When You Should Disclose
The only good reason for disclosure is when your efforts at getting accommodations have failed. If you fear that you without an accommodating change or service, disclosure may be necessary.
One thing you should know: A ADHD diagnosis alone, does not entitle an employee to services and/or accommodations. You must disclose your documented diagnosis, and show that ADHD "substantially limits a major life activity"—in this case, your job. Formal requests for an accommodation must be made in writing, and the accommodation(s) you ask for shouldn't place an undue hardship on the operation of the employer's business. In order to seek protection under the Americans with Disabilities Act (ADA), you need to show that you are otherwise qualified to perform the job, and the company you work for must have at least 15 employees.
Disclosure under these circumstances should be carefully thought through. What if you disclose your condition and the accommodations you seek are considered unreasonable and are not granted? The law states that an employer must try to make "reasonable accommodations," but employer and employee often disagree about what "reasonable" is.
One way to increase the odds of your getting an accommodation is to avoid the "perceived threat," which puts a company's executives and human resources on the defensive. If a boss hears the words "disability" and the "American Disabilities Act" in the same sentence, he or she will suspect that you'll be filing a lawsuit. To succeed on the job, you want your company working with you, not against you.
Let the boss or human resources know, nicely, that you need XYZ because you have ADD (a disability)—and that you would work more efficiently if you got XYZ. At this point, don't mention the ADA.
Some of my clients have used preventive disclosure when telling the boss about their condition. When setting up the meeting, ask if an ADHD coach may attend the meeting, to educate the boss about ADHD symptoms and to answer questions. I've found that preventive disclosure will increase the odds that your boss will see ADHD in a positive light.
One of my clients, an attorney, disclosed her ADHD, and then asked her boss if I could attend her performance review to answer questions about the condition. After our meeting, the boss agreed that she could move from a noisy cubicle to a smaller, quieter office, with a door, that was currently being used for storage. She had asked to use this space before, and her boss had denied her request. When I explained the causes and symptoms of ADD, the boss changed his mind and granted her the new office.
If your boss refuses to grant accommodations, are you willing to take your company to court? Those who have pursued this course, whether they won or lost, will tell you that litigation is expensive, time-consuming, and emotionally taxing. Before making a decision, seek advice and counsel from legal experts, and talk with someone who has gone through litigation. Most employees with ADHD would prefer to resign and look for another job rather than litigate with an intractable management.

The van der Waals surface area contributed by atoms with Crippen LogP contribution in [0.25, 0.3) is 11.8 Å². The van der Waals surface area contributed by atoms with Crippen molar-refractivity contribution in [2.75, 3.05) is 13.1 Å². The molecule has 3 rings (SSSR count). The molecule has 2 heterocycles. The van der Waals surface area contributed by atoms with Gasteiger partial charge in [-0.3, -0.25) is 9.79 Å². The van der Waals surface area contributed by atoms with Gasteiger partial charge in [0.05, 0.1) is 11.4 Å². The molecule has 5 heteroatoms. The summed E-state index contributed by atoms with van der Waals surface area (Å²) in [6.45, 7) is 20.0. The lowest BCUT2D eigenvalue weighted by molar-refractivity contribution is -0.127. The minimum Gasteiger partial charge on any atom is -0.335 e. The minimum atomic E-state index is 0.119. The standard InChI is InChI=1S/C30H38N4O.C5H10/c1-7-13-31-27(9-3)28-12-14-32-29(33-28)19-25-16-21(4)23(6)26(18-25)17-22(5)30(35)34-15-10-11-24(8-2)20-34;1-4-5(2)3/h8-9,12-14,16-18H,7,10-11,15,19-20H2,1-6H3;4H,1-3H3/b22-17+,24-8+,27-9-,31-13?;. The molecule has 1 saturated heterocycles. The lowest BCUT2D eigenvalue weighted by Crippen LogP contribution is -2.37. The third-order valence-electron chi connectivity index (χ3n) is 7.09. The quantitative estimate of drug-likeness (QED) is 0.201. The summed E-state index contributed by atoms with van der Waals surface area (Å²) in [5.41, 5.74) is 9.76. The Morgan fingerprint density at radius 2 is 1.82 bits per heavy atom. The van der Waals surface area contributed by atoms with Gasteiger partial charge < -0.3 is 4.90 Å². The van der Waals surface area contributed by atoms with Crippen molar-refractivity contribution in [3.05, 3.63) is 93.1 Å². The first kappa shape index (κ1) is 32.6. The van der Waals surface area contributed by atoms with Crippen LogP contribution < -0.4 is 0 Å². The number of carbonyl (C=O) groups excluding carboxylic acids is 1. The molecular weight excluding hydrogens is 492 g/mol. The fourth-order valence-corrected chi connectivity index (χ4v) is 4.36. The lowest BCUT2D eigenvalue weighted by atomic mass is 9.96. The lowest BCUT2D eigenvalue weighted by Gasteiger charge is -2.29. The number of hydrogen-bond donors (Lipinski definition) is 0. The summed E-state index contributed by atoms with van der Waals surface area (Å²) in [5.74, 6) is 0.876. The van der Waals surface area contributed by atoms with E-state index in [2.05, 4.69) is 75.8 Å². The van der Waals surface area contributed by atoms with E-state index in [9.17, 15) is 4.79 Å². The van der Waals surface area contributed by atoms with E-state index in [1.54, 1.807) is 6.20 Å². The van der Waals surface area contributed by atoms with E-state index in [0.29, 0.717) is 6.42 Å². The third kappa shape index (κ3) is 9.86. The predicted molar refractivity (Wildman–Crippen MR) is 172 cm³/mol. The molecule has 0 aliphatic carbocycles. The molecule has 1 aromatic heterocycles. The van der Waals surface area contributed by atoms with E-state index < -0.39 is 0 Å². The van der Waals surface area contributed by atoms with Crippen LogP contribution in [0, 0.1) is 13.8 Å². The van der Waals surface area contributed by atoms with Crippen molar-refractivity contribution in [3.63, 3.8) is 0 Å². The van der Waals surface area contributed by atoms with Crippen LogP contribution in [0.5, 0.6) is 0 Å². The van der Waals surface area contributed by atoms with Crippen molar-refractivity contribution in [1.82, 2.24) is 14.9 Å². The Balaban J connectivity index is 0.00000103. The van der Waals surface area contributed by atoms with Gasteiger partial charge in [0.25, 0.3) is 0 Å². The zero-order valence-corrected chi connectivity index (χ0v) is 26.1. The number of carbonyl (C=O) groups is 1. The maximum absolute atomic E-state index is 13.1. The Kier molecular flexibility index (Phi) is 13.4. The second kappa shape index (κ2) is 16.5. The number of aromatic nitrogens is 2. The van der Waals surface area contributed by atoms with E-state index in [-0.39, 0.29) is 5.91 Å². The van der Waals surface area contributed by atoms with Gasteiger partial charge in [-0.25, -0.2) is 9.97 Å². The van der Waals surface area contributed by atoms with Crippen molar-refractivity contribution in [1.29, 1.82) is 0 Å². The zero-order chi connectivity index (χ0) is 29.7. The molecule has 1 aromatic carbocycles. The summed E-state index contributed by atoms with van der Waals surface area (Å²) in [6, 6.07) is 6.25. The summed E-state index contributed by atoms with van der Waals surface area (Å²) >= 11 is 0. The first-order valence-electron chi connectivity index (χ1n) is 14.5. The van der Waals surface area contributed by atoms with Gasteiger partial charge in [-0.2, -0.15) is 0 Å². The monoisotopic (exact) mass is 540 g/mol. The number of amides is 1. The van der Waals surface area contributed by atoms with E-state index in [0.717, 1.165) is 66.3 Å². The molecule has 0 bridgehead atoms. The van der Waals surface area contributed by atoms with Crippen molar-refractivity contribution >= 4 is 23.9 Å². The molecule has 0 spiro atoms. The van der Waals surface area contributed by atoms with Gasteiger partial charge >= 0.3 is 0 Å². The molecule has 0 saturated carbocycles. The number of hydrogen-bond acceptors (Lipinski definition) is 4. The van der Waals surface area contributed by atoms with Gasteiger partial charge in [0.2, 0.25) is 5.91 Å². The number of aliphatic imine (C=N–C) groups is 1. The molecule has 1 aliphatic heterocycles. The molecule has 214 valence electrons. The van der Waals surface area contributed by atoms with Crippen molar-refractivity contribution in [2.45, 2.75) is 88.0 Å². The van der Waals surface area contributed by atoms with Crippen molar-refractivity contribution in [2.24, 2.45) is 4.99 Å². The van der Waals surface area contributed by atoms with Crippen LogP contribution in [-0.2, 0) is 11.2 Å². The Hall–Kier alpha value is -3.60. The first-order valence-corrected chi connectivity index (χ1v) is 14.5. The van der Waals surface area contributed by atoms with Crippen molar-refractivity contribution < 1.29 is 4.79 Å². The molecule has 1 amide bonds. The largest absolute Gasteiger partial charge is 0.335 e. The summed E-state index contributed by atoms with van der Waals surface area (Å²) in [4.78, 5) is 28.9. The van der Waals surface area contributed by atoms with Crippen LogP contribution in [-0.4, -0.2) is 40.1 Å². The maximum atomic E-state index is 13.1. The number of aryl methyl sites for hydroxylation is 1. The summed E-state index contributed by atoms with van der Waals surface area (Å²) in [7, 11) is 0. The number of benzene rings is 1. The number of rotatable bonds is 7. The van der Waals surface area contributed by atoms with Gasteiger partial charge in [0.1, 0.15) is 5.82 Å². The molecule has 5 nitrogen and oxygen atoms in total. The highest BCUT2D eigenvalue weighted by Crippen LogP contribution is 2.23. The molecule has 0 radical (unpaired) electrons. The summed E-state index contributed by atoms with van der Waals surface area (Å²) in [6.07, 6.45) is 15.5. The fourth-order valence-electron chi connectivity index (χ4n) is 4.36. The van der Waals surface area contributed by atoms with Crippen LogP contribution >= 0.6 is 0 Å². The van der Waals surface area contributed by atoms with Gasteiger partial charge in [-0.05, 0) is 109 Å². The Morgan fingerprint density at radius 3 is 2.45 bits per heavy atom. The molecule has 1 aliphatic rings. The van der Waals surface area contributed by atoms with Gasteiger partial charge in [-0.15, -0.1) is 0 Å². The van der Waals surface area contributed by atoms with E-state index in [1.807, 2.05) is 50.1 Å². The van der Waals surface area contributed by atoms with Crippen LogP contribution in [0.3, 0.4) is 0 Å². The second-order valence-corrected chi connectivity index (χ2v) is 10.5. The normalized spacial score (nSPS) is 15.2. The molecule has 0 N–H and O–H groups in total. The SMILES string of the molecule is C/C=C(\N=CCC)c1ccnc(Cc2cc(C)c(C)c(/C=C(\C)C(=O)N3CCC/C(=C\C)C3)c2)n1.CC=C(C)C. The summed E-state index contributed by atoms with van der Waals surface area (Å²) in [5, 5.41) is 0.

I believe that no one should disclose his ADHD diagnosis unless it is absolutely necessary to do so. I'm lucky—in my line of work, I know that I won't be treated unfairly or discriminated against because of my ADD. If anything, it's an asset.
ADHD is still not widely understood or accepted in and outside of the workplace. But if we accept ourselves for who we are, we've got a good chance of being happy, no matter what challenges we face.
Winning Without Disclosing
One ADDitude reader, a paralegal, solved her problems at the workplace by meeting with her immediate supervisor. Anxiety over her poor performance caused her stress, and she knew she had to take action. Understandably, she did not want to divulge too much or disclose the reason for her poor performance, nor did she have to.
She admitted that she was having problems, and sought ideas from her supervisor to help her work smarter. In doing so, she demonstrated her intent to excel at her job and correct deficiencies. Nothing was said about her ADD. The feedback from the meeting enabled her to do a better job and relieved her anxiety. An unexpected benefit was being able to get a good night's sleep, which sharpened her concentration at work.
Common Workplace Accommodations
-- Flex time
-- Voice recorder, for meetings
-- Noise-blocking headset or room dividers
-- Spell-check or grammar-check software
-- Training for new aspects of the job
-- Office with a door, or an enclosed workspace, to reduce distractions
-- Color-coded office supplies
-- Cubicle in a less busy / noisy area
-- Written instructions / e-mail reminders
-- Help / advice on breaking down large projects into smaller pieces
-- Timer / alarm
-- White noise machine
-- Printed cards with work procedures / instructions or workflow maps
-- Talking calculator
-- More frequent performance reviews / regular feedback
-- Daytimer or electronic planner
-- Short, frequent breaks
-- Mentor or job-coach assistance